This is just us having fun with the Seder plate, it is too gorgeous not to share. Hopefully my grandchildren, nieces and nephews won’t fall asleep under the table this year but rather enjoy all the opportunities to join in with the singing under African skies. This of course with the added bonus of receiving a prize, not only for the Afikomen, but for anything we choose to ‘incentivise’ them with along the way!

Roasted Eggplant with Fresh Tomato is my salad of choice this Passover.

‘Potjie’ literally means small pot and is made of heavy wrought iron. It normally stands on three legs (tripod) over burning coals. It’s typically South African and I suppose like a good cholent, everybody has his/her secret. The potjie, with a bit of cooking oil inside, is placed on a fire until the oil has been sufficiently heated. Meat is added first, depending on the preference of the cook. This can be anything from lamb to beef, or even vegetables. The meat is spiced and often a form of alcohol is added for flavour.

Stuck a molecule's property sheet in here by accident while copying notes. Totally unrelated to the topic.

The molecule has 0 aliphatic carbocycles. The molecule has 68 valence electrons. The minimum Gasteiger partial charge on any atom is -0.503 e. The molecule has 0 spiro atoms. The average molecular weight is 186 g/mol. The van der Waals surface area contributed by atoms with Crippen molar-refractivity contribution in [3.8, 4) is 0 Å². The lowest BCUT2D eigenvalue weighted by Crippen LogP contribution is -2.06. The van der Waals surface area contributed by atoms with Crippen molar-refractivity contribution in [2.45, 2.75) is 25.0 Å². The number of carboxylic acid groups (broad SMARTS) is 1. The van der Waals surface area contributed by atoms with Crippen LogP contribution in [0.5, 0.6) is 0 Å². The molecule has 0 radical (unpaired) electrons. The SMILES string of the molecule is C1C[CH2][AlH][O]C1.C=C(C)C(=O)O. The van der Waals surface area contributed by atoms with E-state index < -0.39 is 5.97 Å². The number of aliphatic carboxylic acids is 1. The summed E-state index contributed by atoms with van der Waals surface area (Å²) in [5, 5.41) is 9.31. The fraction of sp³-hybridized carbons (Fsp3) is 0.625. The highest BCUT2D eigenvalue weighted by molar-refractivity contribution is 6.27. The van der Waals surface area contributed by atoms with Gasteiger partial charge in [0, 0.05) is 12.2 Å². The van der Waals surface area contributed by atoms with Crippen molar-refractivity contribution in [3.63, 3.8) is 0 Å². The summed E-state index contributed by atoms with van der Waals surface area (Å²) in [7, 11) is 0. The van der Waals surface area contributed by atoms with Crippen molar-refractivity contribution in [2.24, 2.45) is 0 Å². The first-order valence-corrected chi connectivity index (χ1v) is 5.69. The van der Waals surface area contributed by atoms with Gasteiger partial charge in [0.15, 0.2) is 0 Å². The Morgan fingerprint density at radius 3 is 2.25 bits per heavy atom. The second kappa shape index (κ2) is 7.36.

When the meat is lightly browned, vegetables like potatoes are added, along with whatever spices are needed. Water or other liquids may or may not then be added, depending on the views of the potjie chef. The lid is then closed and the contents left to simmer slowly without stirring. This distinguishes a potjiekos from a stew that is stirred. The aim is that the flavours of the different ingredients mix as little as possible. Although some chefs may permit stirring from time to time (which is highly frowned upon), it does create a stew where all the ingredients tend to taste similar. Little sauce or water is used, so that cooking is by steam and not boiling in a sauce like a stew; thus the heat must be very low and constant. A potjie is a social activity, with guests generally engaging in fireside chitchat while the potjie cooks, typically three to six hours.